Doctors in Gaza hospital "have to prioritise" patients most likely to survive
Doctors in Gaza hospital "have to prioritise" patients most likely to survive
Doctors in Gaza hospital "have to prioritise" patients most likely to survive
by DZRH News07 February 2024
Palestinian-Irish plastic surgeon Ahmed El Mokhallalati checks a Palestinian man wounded in an Israeli strike, at the European Hospital, in Khan Younis in the southern Gaza Strip January 31, 2024. REUTERS/Arafat Barbakh

By Arafat Barbakh

KHAN YOUNIS, Gaza (Reuters) - Staff and equipment are in such short supply in Gaza's European Hospital that medical teams are having to make agonising decisions about whom to accept, doctors said, leaving many patients with severe life-threatening injuries untreated.

The European Hospital, in the southern city of Khan Younis, was intended for only 240 people but is currently treating around 1,000 patients while many displaced people are also sheltering in its corridors, they said.

"Many days we have to prioritise between patients," plastic surgeon Ahmed El Mokhallalati said, adding this meant focusing on those with a more likely chance of surviving and neglecting those "in a bad situation and (needing) a lot of care".


"We lost many patients because we were unable to provide the service. At one point, we were not taking any patients with extensive burns because we knew the capacity in the ICU (intensive care unit) can't deal with this."

Mokhallalati described performing amputations on patients who had already lost their entire families, adding that he often burst into tears "because we are unable to provide the care (in) the way it is needed".

More than 27,000 people have been killed and 66,000 injured in Gaza during Israel's retaliatory campaign against the militant Palestinian group Hamas that runs the enclave following its deadly cross-border attack into southern Israel on Oct. 7, when it killed 1,200 people and took 253 hostages.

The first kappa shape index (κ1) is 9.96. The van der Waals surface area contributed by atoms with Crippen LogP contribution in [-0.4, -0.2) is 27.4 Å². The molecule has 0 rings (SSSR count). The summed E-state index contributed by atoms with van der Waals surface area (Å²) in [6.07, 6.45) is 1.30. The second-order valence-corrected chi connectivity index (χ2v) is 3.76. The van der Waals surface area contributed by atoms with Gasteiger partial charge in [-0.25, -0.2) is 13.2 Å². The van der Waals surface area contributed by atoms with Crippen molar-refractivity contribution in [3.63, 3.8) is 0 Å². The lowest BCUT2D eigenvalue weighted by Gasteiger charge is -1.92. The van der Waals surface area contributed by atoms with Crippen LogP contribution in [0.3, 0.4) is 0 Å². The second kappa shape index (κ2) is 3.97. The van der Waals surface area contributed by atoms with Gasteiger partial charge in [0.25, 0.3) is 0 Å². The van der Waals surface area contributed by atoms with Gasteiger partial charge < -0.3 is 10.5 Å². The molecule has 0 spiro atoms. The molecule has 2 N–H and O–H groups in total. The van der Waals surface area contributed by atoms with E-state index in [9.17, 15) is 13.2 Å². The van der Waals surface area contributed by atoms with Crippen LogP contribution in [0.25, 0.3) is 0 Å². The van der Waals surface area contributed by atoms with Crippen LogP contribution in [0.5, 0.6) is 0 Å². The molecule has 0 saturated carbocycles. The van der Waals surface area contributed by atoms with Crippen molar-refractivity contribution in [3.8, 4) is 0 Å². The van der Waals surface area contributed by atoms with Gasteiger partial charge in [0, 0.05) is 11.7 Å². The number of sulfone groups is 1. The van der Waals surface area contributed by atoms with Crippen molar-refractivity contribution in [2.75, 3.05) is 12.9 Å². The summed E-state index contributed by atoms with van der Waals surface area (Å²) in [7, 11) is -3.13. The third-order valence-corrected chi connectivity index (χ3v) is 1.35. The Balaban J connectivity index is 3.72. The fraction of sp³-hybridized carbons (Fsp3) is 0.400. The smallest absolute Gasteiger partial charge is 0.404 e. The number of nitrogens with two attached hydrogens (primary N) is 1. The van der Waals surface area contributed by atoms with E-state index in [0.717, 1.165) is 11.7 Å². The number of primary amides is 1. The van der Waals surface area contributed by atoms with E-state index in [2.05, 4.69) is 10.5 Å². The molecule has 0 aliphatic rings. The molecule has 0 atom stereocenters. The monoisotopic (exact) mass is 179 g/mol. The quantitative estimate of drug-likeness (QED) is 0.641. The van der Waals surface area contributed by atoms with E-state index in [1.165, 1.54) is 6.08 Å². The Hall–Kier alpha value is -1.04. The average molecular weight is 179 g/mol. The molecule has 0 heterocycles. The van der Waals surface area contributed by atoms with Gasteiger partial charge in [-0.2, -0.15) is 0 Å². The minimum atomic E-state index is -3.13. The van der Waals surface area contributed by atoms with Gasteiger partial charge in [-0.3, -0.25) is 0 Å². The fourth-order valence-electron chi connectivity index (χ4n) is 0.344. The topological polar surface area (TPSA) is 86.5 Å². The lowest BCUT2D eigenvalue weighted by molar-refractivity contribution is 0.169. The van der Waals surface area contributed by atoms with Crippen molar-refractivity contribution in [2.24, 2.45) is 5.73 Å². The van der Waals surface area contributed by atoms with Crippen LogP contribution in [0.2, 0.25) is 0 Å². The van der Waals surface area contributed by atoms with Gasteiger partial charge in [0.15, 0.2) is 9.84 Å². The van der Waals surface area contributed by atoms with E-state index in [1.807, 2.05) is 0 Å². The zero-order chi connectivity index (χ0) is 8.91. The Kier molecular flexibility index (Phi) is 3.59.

Most of the enclave's hospitals have been shut, with some of them directly hit or raided, and those still functioning are under growing pressure as Israeli troops push closer. Israel says Hamas uses such facilities as cover for military purposes.


Thaer Daifallah, a facial surgeon, complained of shortages of even the most basic items.

"I would say healthcare is in complete collapse and it will take years to get it back to normal," he said.

Nearby hospitals, such as Al-Amal which has been hit several times in recent weeks, may struggle to stay open, Tommaso Della Longa, spokesperson for the International Federation of Red Cross and Red Crescent Societies, said on Tuesday.

"I don't want to even think about the possibility of having Al Amal close in the coming days but the reality is that if the situation will not change it will be very difficult to continue activities in the hospital," he told a news briefing in Geneva.


(Writing and additional reporting by Emma Farge in Geneva; Editing by Gareth Jones)

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